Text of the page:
The detectives testified that Blue arrived at Lake Montebello and parked his vehicle near a workout station. He then exited the vehicle and walked toward the workout station, next to which stood Petitioner. According to Detective McShane, Petitioner did not appear nervous as he waited for Blue. Blue, on the other hand, "looked around in a nervous manner": he "look[ed] over both of his shoulders, " "look[ed] around the area, " and "look[ed] at cars that were passing by."

When Blue reached Petitioner, the men shook hands and walked toward a black Jeep Cherokee. Petitioner entered the Jeep on the driver's side and Blue entered on the passenger's side. Petitioner then drove one loop around Lake Montebello and stopped the Jeep near Blue's parked vehicle. The entire meeting between Blue and Petitioner lasted approximately two minutes.

Blue exited the Jeep and walked toward his vehicle. Detective Crystal testified that, as Blue walked toward his vehicle, he was "still kind of looking . . . around in the same type of way that he was [in] the video" of the drug transaction with Townsend.

Petitioner and Blue exited Lake Montebello in separate vehicles. Detective McShane, as lead detective, decided that he and Detective Crystal would follow Petitioner. Detective Crystal testified that, at this point:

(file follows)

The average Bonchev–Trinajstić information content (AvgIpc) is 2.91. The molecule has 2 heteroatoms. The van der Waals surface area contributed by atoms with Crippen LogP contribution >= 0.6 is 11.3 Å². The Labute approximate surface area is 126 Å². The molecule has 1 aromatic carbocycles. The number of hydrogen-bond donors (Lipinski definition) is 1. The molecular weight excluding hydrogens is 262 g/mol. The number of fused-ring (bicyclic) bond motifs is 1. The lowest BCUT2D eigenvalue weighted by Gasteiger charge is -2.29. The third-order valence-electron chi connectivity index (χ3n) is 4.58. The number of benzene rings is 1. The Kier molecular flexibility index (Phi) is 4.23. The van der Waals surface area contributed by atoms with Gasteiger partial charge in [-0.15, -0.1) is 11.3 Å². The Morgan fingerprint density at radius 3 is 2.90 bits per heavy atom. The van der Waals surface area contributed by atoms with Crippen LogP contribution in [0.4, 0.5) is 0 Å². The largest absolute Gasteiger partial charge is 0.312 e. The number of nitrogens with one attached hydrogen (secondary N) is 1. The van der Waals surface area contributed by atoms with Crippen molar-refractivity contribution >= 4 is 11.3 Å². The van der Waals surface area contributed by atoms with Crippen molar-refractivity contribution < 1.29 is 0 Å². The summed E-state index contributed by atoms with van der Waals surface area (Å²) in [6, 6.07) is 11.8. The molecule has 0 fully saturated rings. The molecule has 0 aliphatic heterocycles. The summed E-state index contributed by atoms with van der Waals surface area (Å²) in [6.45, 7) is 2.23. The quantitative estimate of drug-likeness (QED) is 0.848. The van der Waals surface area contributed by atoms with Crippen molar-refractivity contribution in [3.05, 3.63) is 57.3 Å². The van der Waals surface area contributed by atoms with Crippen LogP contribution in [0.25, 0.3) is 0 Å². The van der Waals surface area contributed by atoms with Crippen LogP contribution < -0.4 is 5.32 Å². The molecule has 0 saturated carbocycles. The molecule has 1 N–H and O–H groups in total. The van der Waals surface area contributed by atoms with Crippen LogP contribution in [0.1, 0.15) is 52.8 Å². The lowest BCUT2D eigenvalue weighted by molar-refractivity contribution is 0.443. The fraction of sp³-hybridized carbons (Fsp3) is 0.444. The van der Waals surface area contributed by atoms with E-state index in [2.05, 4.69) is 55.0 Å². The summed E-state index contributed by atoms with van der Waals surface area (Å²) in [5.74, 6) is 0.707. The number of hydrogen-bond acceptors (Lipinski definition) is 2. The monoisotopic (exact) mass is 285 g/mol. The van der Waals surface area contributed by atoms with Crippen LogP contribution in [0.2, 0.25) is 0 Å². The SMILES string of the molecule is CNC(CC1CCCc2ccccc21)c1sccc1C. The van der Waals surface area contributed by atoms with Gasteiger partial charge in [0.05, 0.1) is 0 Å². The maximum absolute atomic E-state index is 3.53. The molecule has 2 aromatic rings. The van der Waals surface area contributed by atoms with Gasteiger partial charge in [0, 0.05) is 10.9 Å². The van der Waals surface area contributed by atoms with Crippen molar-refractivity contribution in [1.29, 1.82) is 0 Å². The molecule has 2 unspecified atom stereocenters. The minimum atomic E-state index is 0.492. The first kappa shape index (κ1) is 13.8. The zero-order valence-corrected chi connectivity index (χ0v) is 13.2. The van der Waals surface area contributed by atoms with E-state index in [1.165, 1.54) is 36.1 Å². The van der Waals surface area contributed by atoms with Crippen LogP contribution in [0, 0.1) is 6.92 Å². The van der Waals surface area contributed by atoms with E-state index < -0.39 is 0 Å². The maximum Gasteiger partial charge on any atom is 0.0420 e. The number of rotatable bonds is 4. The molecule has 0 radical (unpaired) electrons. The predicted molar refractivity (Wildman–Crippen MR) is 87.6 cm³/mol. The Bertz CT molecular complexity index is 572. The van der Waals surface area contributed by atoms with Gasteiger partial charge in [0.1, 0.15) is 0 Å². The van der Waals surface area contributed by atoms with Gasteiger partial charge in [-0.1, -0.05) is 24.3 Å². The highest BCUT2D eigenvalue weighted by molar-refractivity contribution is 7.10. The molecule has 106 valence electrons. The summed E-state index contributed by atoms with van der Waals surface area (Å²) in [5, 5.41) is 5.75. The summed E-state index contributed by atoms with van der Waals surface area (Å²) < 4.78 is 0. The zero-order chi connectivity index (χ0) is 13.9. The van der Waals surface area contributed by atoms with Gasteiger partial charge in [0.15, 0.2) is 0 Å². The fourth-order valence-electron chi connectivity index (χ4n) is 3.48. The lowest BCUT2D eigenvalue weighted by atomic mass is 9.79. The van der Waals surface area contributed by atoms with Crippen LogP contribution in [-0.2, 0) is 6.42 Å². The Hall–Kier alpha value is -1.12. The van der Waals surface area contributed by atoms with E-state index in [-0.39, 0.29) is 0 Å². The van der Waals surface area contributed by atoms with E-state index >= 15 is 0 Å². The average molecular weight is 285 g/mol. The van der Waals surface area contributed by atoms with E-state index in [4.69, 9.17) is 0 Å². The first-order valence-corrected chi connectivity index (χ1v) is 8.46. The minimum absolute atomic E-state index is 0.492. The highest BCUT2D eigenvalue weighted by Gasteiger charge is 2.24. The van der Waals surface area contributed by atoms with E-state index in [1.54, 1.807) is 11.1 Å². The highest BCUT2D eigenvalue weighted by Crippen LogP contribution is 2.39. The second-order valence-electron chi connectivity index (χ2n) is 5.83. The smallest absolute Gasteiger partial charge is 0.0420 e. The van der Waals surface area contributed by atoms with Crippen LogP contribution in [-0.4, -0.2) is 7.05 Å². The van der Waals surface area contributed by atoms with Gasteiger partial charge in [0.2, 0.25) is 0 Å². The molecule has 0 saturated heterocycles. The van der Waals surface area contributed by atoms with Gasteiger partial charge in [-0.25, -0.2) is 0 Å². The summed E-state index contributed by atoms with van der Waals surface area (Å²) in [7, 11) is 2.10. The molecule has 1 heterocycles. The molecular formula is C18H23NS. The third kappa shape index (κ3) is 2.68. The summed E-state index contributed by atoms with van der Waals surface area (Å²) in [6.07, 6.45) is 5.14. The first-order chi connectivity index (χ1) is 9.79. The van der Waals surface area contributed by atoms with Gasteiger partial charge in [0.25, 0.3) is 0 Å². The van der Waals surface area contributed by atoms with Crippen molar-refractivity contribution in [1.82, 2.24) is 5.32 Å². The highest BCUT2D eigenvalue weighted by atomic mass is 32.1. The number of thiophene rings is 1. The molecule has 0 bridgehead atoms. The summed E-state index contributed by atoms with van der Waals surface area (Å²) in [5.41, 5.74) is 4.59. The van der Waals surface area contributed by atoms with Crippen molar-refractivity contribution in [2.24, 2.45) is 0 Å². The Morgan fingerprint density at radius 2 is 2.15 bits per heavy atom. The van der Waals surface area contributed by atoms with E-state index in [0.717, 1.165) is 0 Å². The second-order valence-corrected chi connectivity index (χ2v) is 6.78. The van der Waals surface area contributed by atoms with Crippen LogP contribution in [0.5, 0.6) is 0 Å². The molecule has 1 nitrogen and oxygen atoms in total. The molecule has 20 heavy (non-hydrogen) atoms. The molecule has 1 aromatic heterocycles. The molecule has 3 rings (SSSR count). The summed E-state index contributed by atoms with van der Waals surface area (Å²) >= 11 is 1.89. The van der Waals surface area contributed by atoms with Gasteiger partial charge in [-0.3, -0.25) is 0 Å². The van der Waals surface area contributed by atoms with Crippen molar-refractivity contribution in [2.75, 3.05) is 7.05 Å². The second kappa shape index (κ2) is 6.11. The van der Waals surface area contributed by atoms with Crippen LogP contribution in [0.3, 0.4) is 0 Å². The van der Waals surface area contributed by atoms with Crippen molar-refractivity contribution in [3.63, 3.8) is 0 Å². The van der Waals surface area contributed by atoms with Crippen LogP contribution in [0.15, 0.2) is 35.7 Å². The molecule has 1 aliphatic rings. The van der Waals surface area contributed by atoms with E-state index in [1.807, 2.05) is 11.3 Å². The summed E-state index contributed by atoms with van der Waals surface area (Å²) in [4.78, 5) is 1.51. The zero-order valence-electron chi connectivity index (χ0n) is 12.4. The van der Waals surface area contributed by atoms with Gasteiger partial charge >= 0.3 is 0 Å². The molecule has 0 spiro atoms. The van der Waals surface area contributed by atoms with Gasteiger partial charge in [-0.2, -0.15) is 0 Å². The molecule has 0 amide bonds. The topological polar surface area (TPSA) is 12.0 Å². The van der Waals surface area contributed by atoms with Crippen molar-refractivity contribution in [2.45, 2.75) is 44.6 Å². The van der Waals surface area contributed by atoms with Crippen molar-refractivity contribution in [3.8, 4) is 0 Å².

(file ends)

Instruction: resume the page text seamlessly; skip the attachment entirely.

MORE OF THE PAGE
We had believed that there may have been a drug transaction that transpired between the two of them. But we weren't – again, we weren't sure, and we wanted to see – possibly identify who [Blue] had just met with. We wanted to see where that individual may go, if he may meet with somebody else. So anything that could maybe help us further our investigation into . . . Blue.

Detective Crystal testified that there were several reasons why the detectives suspected that Petitioner "may have" committed a drug-related crime: (1) he met with Blue, who distributed raw heroin two weeks earlier; (2) Blue looked around throughout the meeting with Petitioner, just as he had looked around throughout the drug transaction; and (3) the meeting with Petitioner lasted approximately the same amount of time as the drug transaction.